UK targets skills gap with £120m in funding

The UK government pledges £120 million more for eight new institutes of technology

The UK government has pledged to spend 120 million on eight new technology institutes that will offer training for students in STEM fields in order to prepare them the tech industry.

As few as 20% of employees have the digital skills to support their current and future jobs, according to a report published by Gartner earlier this year. The funding pledge by the government over the next decade aims to bridge this skills gap.

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The boost in tech education will build on existing government investment, including £170 million already being used to establish 12 institutes of technology and £400 million for sixth forms and colleges for 2020/21.

The government has also introduced more apprenticeship opportunities and will implement "T Levels", new two-year courses that will combine classroom education with practical experience.

The additional £120 million the government has pledged will fund the establishment of an institute of technology in every region of England. Colleges, universities, and employers will collaborate to offer Levels 4 and 5 training, advanced diplomas in engineering, for students in digital, construction, manufacturing, and engineering fields. The development of such programmes will be guided by a skills and productivity board to ensure the right skills are being taught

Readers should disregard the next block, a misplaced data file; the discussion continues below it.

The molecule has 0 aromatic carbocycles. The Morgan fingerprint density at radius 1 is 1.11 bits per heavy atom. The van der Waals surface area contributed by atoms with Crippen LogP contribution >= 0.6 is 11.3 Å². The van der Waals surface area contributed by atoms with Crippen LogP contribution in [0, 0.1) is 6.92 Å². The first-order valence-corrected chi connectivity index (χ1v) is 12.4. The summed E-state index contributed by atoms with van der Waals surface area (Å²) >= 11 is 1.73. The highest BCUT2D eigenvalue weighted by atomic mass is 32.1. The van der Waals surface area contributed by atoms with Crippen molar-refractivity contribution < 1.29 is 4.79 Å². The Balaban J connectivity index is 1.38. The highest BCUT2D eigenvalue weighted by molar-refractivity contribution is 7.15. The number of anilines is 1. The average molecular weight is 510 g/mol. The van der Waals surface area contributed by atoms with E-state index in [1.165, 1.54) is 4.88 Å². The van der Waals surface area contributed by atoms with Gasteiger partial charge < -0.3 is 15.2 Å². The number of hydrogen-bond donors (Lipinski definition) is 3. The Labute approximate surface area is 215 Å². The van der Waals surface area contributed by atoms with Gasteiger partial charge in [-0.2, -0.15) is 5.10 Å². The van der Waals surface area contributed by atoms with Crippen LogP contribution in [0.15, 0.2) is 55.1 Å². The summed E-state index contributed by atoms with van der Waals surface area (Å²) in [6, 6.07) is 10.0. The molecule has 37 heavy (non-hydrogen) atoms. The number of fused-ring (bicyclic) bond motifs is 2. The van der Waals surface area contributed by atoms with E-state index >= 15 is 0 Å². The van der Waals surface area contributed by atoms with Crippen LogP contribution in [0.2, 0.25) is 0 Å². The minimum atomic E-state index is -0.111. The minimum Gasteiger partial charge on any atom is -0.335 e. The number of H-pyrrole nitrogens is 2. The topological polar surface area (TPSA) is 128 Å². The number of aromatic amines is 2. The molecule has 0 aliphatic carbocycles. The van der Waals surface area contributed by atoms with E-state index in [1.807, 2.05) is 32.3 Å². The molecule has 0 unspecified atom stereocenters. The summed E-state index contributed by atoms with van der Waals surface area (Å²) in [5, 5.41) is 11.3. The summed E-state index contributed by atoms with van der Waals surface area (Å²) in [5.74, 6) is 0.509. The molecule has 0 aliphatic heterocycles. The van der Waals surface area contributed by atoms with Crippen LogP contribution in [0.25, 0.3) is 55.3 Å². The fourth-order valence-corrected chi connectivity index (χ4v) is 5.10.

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Education secretary Gavin Williamson also pledged to open eleven maths-focused free schools across the country, which will offer A Levels in maths, further maths, and physics to young people aged 16-19 from disadvantaged backgrounds. Durham University and Durham Sixth Form College have partnered to open one such school in the North East.

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The new maths free schools will build on those already established, such as the programmes run by King's College London and Exeter University in partnership with Exeter College. Both reported high academic achievement by their students in A Level maths for 2018, with 99% at King's College and 85% at Exeter earning an A or A*.

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